11. @TransAmMike Thank you Mike. I have never tried Future so I have no advise for you, but would sure help if I could. Maybe what I share below will help. What I've learned from being on several forums and being in several clubs, as well as talking to guys at model car shows (Contests), is that everyone I talked to has their own way of getting the paint finish they are most satisfied with, and it took them all a long time to get the perfect system of painting, they were pleased with. I got tired of my paint finishes not being up to my standard, so I quit building for quite some time and just did nothing but paint scraps of plastic and spare body parts for months, until I found something that seemed to work, and then just kept after that until it was really easy to get the finish I wanted, over and over again, repeatedly. That was time well spent, as it was the final piece of the puzzle to accomplish the level of building I wanted to reach. You go to a contest, and paint is the first thing that gets people's attention, or they just walk past, the cars going un-noticed. I hope what I shared here helps you and anyone else struggling to get that perfect paint finish they are happy with. All the best my friend - Dave
  12. @TransAmMike Yeah, that's one of the love/hate parts of model building, is those times we continue to struggle until we finally get things right. I haven't stripped a bad paint job of mine for a long time, but it took me an equally long time to get there. Painting is definetly not plug -n-play, but I love the challenge presented to get it right, by everything done in the past brought to mind, and checking to see if I have done everything my best again, before I begin - And then I just go for it full steam ahead with no doubts, because I prayed first - ALWAYS.
  13. You know @TransAmMike my friend, It all depends on what makes you satisfied and happy with how you enjoy the hobby. Sometimes I use really inexpensive paints myself, like Krylon spray enamels, because I love the color, and I have learned over time how to use a lacquer clear coat over it, and get the final finish I want. Some of my models I share here, have very inexpensive rattle can paint jobs, but because I have spent years practicing painting and knowing the chemical make up of paints, the conditions I should paint in, and what to use for that final polishing, and when to do it, they usually come out pretty fair, but don't forget, it took me years to make my paintings look simple. Dave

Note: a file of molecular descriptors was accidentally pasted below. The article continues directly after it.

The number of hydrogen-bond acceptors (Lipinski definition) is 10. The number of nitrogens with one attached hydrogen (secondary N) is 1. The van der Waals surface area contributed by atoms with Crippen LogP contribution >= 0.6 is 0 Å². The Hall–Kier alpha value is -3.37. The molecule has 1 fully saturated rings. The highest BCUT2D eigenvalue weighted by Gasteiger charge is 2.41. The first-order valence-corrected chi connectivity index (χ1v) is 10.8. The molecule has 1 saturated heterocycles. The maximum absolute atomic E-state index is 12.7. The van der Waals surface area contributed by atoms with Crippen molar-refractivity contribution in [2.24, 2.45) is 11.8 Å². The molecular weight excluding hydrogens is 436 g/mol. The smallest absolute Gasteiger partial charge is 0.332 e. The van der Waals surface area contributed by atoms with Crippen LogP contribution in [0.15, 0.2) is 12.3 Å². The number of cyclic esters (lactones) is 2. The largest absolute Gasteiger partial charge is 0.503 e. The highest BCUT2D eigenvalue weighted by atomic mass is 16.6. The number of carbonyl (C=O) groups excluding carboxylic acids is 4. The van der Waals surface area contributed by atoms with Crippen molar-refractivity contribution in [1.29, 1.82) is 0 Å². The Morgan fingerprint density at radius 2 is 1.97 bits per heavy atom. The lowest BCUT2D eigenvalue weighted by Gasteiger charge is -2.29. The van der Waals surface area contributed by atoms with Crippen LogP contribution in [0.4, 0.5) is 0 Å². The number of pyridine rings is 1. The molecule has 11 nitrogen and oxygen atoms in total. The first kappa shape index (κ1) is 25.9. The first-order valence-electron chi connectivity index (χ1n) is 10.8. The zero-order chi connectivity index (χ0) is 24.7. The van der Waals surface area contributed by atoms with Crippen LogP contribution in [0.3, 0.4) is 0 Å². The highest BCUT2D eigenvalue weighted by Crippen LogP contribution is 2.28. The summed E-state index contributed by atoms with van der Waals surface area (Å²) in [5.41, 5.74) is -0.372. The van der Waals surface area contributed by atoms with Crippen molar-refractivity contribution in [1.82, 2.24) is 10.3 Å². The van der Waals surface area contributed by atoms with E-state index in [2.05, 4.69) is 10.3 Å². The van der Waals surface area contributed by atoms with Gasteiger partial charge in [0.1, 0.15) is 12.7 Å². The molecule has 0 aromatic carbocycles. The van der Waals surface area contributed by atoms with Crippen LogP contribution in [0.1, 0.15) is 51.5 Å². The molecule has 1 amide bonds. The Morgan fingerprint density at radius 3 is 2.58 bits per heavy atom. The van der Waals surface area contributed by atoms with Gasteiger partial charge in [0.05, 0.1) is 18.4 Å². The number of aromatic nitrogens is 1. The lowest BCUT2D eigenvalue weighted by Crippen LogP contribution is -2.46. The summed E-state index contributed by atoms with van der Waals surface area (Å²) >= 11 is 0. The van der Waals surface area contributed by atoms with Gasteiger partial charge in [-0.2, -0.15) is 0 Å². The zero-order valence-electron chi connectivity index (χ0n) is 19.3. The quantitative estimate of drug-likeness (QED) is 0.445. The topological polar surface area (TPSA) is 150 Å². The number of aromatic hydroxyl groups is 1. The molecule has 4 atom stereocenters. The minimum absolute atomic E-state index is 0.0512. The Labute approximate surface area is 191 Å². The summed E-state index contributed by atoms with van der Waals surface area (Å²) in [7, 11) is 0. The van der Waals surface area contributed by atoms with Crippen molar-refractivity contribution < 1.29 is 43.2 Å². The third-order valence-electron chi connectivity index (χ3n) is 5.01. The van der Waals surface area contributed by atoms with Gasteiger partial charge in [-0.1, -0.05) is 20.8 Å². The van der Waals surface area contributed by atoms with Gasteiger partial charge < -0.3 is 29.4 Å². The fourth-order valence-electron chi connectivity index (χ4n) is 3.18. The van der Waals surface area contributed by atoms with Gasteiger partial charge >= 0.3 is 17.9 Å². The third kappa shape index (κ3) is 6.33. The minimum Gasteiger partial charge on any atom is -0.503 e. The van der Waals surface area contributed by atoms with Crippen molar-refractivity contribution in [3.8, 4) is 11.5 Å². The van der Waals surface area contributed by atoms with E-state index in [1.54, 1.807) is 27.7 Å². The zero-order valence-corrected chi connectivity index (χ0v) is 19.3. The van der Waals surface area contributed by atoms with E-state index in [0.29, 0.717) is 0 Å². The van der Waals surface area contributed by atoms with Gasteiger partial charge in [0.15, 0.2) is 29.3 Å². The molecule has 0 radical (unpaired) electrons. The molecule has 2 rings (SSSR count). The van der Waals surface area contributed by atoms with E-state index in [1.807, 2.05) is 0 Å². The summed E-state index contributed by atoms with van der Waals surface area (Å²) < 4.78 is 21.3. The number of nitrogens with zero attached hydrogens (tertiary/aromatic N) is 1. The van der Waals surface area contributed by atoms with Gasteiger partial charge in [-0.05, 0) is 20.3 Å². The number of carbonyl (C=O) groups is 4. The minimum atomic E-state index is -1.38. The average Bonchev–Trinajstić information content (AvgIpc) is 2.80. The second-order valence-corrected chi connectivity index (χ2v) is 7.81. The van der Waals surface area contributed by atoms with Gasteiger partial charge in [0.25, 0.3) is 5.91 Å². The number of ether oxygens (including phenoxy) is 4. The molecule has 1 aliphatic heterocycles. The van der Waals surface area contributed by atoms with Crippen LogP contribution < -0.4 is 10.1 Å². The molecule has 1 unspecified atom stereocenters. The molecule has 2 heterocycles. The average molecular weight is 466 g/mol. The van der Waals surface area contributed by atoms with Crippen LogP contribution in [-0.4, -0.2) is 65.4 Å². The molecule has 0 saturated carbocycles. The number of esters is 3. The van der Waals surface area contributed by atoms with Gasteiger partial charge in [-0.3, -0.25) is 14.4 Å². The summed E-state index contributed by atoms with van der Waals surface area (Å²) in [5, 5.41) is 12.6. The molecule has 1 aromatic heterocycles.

14. I agree with everything said here because like many said here, there are so many variables. What kind of paint are you using? What brand of paint are you using? Will you be using a clear coat, and most importantly for me, do you have a simple repeatable formula for the basics that you can use to work from. Like 3 coats of color starting with a light coat, then a medium coat and then a wet coat. Which in most every case depends on the car you are painting and the details it has that you don't want to bury in paint. Every paint job will have it's challenges, so there's times when trying out your painting technique on a spare body or scrap of plastic will come in handy. As many have said here, painting is part skill, art, and science. So practice, practice, practice, is my motto. Once you have a basic painting formula your comfortable using, then you'll start finding the freedom to experiment with other styles of paint like urethane auto paints, like House of Color paints candies and flakes and pearls, not to mention how you prepare your car for a paint job and the primer you use. It's all part of a personal process that can take most of us years to work out to our satisfaction. I like this one especially.
  15. @Claude Thibodeau , exactly my friend.